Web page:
Once again, I failed.
Discovering I didn’t make the team, was like a knife in my heart. Everything I had worked for my entire athletic career was gone and I was devastated. What’s worse was the reason I was given for being cut. When I met with the coach she said it was primarily because of my “physical fitness and weight” and that “I could lose a few pounds.” I’ll never forget those words and how confused I was by them. My four-foot nine (and a half), 98 pound frame hardly screamed “diet.” Here I was again. Faced with a choice. I chose to transfer back to New Hampshire and finish my degree as well as my cheerleading career. Once I graduated, I served as Head Coach for the NHC team, recruited a group of exceptional athletes and laid the foundation for an excellent program. Remembering everything she taught me, I employed many of the lessons I learned from Coach.
As 21st century educators, we should be functioning like Sue. Teaching in the digital age is no longer about disseminating information to the students in our classrooms. Thanks to the Internet, students have access to all the same information we have and most of them have computers in their pocket. Being an educator today is much more so like coaching. It’s about setting high and clear expectations, building a positive classroom culture and community, establishing relationships with students, and developing personalized learning experiences which allow them to explore their passions. Teaching is ultimately about nurturing a love of learning.
These are all the things that Coach did and why I wanted to recognize the impact she had on my life.
Now that I’m an adult, I realize Coach was my greatest teacher. What I remember about her most is how she made me feel as a person. She believed in me and my talents. She helped me reach my full potential, she challenged me to work hard, and taught me how to accept success as well as failure. As mentioned earlier, she was way ahead of her time. Functioning as a true digital age teacher well B.G. (before Google) Sue was never a sage on the stage, but rather a guide on the side who facilitated learning, growth, and achievement. Sue Sheridan can easily be classified as a legacy in the town of Merrimack, New Hampshire. However, if you met her, you’d notice her humble and down to earth demeanor and amazing sense of humor. These qualities are what make her so unique and admired. She cares and inspires everyone she works with and it’s an honor to know her. I know I can continue to count on her for guidance, support and direction and in honor of Teacher Appreciation Week, I wanted to say thank you, Coach.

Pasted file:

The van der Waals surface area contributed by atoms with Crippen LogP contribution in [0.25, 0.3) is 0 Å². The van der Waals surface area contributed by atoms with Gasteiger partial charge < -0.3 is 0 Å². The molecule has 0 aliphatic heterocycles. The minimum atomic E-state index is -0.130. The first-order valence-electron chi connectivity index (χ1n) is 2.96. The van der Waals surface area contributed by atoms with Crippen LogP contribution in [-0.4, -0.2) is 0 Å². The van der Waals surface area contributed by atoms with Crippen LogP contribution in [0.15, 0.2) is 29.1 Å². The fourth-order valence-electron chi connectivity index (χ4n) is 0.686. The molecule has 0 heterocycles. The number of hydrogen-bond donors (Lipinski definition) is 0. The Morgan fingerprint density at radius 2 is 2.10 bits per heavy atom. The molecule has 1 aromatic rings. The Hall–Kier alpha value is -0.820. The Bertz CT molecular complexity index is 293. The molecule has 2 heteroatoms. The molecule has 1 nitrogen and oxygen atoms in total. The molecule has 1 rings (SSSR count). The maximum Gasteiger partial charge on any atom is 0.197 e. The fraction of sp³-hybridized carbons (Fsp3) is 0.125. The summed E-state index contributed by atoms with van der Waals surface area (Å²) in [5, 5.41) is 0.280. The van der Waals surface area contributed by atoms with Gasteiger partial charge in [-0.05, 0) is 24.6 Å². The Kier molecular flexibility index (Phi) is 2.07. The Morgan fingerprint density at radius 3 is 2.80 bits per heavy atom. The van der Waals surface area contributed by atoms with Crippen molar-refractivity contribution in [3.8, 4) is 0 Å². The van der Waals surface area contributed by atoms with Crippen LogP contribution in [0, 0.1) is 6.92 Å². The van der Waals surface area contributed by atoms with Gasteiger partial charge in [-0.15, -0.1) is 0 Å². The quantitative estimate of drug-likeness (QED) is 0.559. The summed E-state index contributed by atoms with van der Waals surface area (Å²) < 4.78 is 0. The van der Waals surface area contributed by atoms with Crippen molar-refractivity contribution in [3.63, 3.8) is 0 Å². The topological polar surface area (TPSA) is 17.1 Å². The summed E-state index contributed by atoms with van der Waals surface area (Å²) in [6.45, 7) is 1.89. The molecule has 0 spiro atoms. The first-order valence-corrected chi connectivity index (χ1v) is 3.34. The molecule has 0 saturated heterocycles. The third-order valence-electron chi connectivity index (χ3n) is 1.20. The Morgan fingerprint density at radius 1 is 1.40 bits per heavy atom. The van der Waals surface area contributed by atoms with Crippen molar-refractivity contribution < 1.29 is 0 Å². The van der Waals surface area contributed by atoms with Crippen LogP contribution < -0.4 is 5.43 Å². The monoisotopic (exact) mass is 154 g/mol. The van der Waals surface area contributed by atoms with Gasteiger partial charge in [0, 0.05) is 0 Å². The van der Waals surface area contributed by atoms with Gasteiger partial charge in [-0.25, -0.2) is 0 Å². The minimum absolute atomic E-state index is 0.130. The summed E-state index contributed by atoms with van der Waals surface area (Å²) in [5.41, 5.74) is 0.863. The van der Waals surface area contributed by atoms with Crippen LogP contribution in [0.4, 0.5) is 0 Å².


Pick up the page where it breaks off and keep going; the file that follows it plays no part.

Thank you for everything you did and continue to do for me and so many others.